03 July 2016

‘God of our pilgrimage, you have led us to the living water.
Refresh and sustain us as we go forward on our journey’

The bells of the village parish church in Tsesmes, east of Rethymnon (Photograph: Patrick Comerford, 2016)

Patrick Comerford

This is the Sixth Sunday after Trinity, and I am probably going to go to church this morning [3 July 2016] in the little village of Tsesmes, which is a short stroll from Platanes, the village east of Rethymnon where I am staying in Crete since last Wednesday.

Like every village here, there is a local Greek Orthodox Church. But Tsesmes also has a Romanian evangelical church, the Church of God, as well as an English-speaking evangelical congregation, the International Christian Fellowship, that meets in the Romanian church.

Unfortunately, the only Anglican church in Crete is too far away for a Sunday morning journey from the eastern fringes of Rethymnon. This morning is also the Feast of Saint Thomas the Apostle, and it might have been interesting on this feast day to be present at the Sunday Eucharist in the Anglican Church of Saint Thomas the Apostle in the small, rural village of Kefalas in the Apokoronas area of Crete, about 30 minutes east of Chania.

The priest in charge is Canon Philip Lambert, and the parish believes that the Greek Orthodox Church has many riches which also enrich “our Western brand of Christianity.”

The small Anglican community in Crete is keen to support the local community, especially the poor, and gives a high proportion of its money to local charities that care for the homeless, the disabled, very poor families and the elderly.

The church traces its story to a small group of people who began meeting regularly in 2003 in the home of Tony Lane, a retired steel boat builder from Bristol, and his wife Suzanne, to pray and worship. In 2007, Tony Lane realised the need for a more suitable building. Inspired by typical Cretan mountain chapels, he designed and built the Chapel of Saint Thomas.

In July that year, the newly-built church was named and blessed by Canon Mike Peters, and the church was officially dedicated by Bishop Geoffrey Rowell in 2008. Terry Wilcock was later ordained, and Canon Philip Lambert, a former canon missioner at Truro Cathedral, has been the priest-in-charge since July 2014.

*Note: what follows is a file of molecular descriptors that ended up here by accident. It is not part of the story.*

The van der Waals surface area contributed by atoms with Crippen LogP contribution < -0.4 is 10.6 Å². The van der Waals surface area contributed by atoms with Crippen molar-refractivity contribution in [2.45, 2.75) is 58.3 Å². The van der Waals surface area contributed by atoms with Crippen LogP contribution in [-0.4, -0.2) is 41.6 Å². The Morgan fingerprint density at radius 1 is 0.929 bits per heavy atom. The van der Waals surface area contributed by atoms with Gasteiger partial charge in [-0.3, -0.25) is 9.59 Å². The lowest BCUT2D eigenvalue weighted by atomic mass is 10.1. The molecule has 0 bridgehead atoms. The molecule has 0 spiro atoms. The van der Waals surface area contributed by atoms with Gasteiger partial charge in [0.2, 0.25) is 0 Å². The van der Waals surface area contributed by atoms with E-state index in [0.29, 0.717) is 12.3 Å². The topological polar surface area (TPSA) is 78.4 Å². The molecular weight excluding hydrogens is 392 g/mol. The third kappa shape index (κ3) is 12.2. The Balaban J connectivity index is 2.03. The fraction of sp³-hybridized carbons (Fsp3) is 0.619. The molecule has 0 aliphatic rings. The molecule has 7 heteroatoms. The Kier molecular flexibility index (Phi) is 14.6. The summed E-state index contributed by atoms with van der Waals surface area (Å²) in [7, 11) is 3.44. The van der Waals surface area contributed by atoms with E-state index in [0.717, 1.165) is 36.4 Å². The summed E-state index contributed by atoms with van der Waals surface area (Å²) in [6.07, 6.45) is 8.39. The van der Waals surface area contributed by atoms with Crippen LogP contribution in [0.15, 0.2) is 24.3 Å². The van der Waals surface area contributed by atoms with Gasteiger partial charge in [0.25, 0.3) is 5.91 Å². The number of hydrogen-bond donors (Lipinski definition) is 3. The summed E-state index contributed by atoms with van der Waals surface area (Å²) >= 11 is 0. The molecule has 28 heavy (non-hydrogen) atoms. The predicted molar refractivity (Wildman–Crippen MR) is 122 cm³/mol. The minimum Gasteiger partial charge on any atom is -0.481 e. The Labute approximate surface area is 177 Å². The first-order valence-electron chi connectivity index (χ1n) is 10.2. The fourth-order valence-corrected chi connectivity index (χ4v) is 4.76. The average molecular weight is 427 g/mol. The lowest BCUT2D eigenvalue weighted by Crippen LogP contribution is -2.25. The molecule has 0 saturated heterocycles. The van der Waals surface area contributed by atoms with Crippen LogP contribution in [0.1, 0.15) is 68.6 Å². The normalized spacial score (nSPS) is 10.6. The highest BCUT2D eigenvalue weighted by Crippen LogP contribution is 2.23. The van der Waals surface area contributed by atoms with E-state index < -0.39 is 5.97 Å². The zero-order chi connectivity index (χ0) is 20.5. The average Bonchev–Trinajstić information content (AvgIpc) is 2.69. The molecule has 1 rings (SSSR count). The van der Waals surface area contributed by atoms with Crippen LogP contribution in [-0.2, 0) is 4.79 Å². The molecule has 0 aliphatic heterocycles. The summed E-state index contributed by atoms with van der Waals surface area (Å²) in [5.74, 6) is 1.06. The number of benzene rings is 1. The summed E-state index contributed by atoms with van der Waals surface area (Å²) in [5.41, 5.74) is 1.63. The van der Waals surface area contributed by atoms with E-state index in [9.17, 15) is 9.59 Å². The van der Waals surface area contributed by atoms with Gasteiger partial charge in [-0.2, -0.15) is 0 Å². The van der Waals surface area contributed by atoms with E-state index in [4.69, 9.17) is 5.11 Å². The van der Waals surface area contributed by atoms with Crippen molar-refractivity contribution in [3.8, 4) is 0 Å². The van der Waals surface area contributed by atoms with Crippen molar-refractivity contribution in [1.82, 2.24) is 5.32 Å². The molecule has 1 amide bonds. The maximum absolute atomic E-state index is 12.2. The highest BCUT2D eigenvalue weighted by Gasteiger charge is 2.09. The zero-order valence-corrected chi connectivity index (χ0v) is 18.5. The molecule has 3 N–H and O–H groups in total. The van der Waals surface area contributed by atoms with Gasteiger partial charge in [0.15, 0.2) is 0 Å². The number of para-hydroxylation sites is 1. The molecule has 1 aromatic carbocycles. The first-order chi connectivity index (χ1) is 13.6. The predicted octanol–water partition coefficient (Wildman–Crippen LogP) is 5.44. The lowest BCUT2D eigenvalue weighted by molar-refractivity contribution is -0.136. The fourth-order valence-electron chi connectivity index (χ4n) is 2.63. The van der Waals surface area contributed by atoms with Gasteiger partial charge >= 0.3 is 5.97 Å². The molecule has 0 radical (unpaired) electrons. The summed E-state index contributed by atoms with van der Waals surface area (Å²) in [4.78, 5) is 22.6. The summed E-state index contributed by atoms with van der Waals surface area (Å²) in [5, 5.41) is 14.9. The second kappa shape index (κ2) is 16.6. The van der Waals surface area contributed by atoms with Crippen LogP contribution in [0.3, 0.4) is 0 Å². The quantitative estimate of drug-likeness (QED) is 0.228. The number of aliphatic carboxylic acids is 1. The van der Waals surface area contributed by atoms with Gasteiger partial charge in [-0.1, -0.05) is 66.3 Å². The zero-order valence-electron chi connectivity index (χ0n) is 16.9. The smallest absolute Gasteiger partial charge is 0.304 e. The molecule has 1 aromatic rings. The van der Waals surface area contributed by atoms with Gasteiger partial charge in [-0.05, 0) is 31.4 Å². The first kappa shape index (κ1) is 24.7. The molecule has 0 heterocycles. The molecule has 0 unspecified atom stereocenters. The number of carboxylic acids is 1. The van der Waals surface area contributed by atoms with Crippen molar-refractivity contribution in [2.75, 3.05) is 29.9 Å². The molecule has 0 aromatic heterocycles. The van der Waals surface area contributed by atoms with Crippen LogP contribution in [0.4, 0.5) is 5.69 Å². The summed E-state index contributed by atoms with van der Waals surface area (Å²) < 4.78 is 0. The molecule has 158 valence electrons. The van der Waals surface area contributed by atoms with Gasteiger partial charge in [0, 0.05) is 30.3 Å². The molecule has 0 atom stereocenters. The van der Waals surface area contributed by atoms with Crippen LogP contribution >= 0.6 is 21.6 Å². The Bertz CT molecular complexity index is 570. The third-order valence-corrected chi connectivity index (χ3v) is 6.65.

The Anglican Church was recently recognised in Greek law as a “Religious Legal Body” and the chaplaincy in Crete works closely with Canon Malcom Bradshaw and the Anglican Church in Athens.

Canon Bradshaw spoke last month at the USPG conference in Swanwick, Derbyshire, presenting an interesting analysis of the economic and humanitarian crises that Greece is suffering, and told moving stories of the work with refugees, mainly from Syria and Afghanistan, that is being supported by the Anglican chaplaincies in Greece and by USPG.

As I think of this work I am also reflecting on this morning’s Gospel reading (Luke 10: 1-11, 16-20), in which Christ sends out the 70, two by two, “to every town and place where he himself intended to go,” and tells them: “The harvest is plentiful, but the labourers are few; therefore ask the Lord of the harvest to send out labourers into his harvest.”

Canon Malcom Bradshaw of the Anglican Church in Athens speaking at the USPG conference in Swanwick last month (Photograph: Patrick Comerford, 2016)

Readings: 2 Kings 5. 1-14; Psalm 30; Galatians 6: [1-6], 7-16; Luke 10: 1-11, 16-20.


Merciful God,
you have prepared for those who love you
such good things as pass our understanding:
Pour into our hearts such love toward you
that we, loving you above all things,
may obtain your promises,
which exceed all that we can desire;
through Jesus Christ our Lord, Amen.

Post Communion Prayer:

God of our pilgrimage,
you have led us to the living water.
Refresh and sustain us
as we go forward on our journey,
in the name of Jesus Christ our Lord, Amen.

The Romanian evangelical Church of God in Tsesmes (Photograph: Patrick Comerford, 2016)

1 comment:

Anonymous said...

Such great work helping the port and elderly and the refuges